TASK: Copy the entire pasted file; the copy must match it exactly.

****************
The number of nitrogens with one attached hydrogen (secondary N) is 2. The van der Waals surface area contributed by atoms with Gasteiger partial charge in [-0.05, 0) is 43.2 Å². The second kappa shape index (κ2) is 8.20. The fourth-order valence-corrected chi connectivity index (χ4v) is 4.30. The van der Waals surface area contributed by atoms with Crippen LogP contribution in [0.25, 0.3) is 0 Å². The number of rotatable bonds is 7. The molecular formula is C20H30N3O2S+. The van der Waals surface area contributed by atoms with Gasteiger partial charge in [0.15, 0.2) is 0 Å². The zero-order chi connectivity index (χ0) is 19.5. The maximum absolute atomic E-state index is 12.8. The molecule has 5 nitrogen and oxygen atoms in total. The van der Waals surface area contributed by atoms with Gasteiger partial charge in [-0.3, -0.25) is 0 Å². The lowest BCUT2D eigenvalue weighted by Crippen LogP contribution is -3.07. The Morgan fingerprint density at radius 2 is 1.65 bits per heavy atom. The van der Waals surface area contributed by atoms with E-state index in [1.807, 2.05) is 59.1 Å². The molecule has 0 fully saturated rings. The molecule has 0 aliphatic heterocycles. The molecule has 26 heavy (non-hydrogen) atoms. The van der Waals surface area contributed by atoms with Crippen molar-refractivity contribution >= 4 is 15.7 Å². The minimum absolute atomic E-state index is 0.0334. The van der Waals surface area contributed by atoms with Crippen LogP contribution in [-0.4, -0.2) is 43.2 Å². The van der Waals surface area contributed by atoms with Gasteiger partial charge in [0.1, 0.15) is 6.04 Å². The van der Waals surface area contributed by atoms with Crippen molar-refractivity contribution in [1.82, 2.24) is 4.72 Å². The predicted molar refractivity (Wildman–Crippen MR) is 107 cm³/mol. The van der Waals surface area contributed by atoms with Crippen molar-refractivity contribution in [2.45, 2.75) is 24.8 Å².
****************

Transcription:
The number of nitrogens with one attached hydrogen (secondary N) is 2. The van der Waals surface area contributed by atoms with Gasteiger partial charge in [-0.05, 0) is 43.2 Å². The second kappa shape index (κ2) is 8.20. The fourth-order valence-corrected chi connectivity index (χ4v) is 4.30. The van der Waals surface area contributed by atoms with Crippen LogP contribution in [0.25, 0.3) is 0 Å². The number of rotatable bonds is 7. The molecular formula is C20H30N3O2S+. The van der Waals surface area contributed by atoms with Gasteiger partial charge in [0.15, 0.2) is 0 Å². The zero-order chi connectivity index (χ0) is 19.5. The maximum absolute atomic E-state index is 12.8. The molecule has 5 nitrogen and oxygen atoms in total. The van der Waals surface area contributed by atoms with Gasteiger partial charge in [-0.3, -0.25) is 0 Å². The lowest BCUT2D eigenvalue weighted by Crippen LogP contribution is -3.07. The Morgan fingerprint density at radius 2 is 1.65 bits per heavy atom. The van der Waals surface area contributed by atoms with E-state index in [1.807, 2.05) is 59.1 Å². The molecule has 0 fully saturated rings. The molecule has 0 aliphatic heterocycles. The molecule has 26 heavy (non-hydrogen) atoms. The van der Waals surface area contributed by atoms with Crippen molar-refractivity contribution >= 4 is 15.7 Å². The minimum absolute atomic E-state index is 0.0334. The van der Waals surface area contributed by atoms with Crippen LogP contribution in [-0.4, -0.2) is 43.2 Å². The van der Waals surface area contributed by atoms with Gasteiger partial charge in [0.1, 0.15) is 6.04 Å². The van der Waals surface area contributed by atoms with Crippen molar-refractivity contribution in [1.82, 2.24) is 4.72 Å². The predicted molar refractivity (Wildman–Crippen MR) is 107 cm³/mol. The van der Waals surface area contributed by atoms with Crippen molar-refractivity contribution in [2.45, 2.75) is 24.8 Å².